Here's The Best Way To Scramble Your Eggs
Low and slow, my friends. Low and slow.
Scrambled eggs, when made properly, are the closest you'll ever get to the perfect food.
They are light, fluffy, buttery little clouds. To master them, you only need to remember these two words: low and slow. And maybe also "nonstick skillet," since you'll definitely need one to get A+ results. And "butter." Remember that word, too.
Doing this low and slow thing makes sure the eggs stay creamy and light, almost custardy. The curds that form will be teeny and delicate, soft and creamy. Too hot and fast and the eggs will cook immediately, which will create a weird rubbery, bouncy texture, not to mention, they will be DRY! The horror.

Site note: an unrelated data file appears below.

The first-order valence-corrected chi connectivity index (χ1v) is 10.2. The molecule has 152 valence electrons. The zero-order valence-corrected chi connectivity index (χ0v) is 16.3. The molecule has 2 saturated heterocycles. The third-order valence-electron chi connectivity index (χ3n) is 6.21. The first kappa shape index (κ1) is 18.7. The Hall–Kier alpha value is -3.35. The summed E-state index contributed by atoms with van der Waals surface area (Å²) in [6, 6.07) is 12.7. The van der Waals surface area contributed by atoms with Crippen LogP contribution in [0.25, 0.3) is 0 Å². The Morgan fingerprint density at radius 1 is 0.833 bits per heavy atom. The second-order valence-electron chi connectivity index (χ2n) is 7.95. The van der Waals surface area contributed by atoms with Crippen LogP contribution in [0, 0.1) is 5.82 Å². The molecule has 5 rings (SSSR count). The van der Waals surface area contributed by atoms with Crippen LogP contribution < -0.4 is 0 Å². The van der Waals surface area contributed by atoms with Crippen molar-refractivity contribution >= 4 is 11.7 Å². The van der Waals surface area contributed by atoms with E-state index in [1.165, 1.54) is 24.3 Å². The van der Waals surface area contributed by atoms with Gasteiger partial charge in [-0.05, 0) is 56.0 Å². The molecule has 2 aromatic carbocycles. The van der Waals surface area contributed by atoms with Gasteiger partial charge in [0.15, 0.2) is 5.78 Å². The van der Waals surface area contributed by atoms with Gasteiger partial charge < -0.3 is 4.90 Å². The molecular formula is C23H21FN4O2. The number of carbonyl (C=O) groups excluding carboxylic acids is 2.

Here's exactly how to do it:
1. Start by whisking two (or three) large eggs together in a medium bowl, then season with salt and pepper.
Piercing the yolks with the fork first will make it much easier to blend the eggs together.
2. Heat the butter in a medium nonstick skillet over medium-low heat. It should start to sizzle a little, but melt pretty slowly. Once it's all melted and foamy, add the eggs. They will start to cook immediately, so it's important to stir them right away.
Keep the spatula moving, especially around the sides of the skillet.
Choose a nice silicon spatula with flat edges. I dig this one by Chef'n.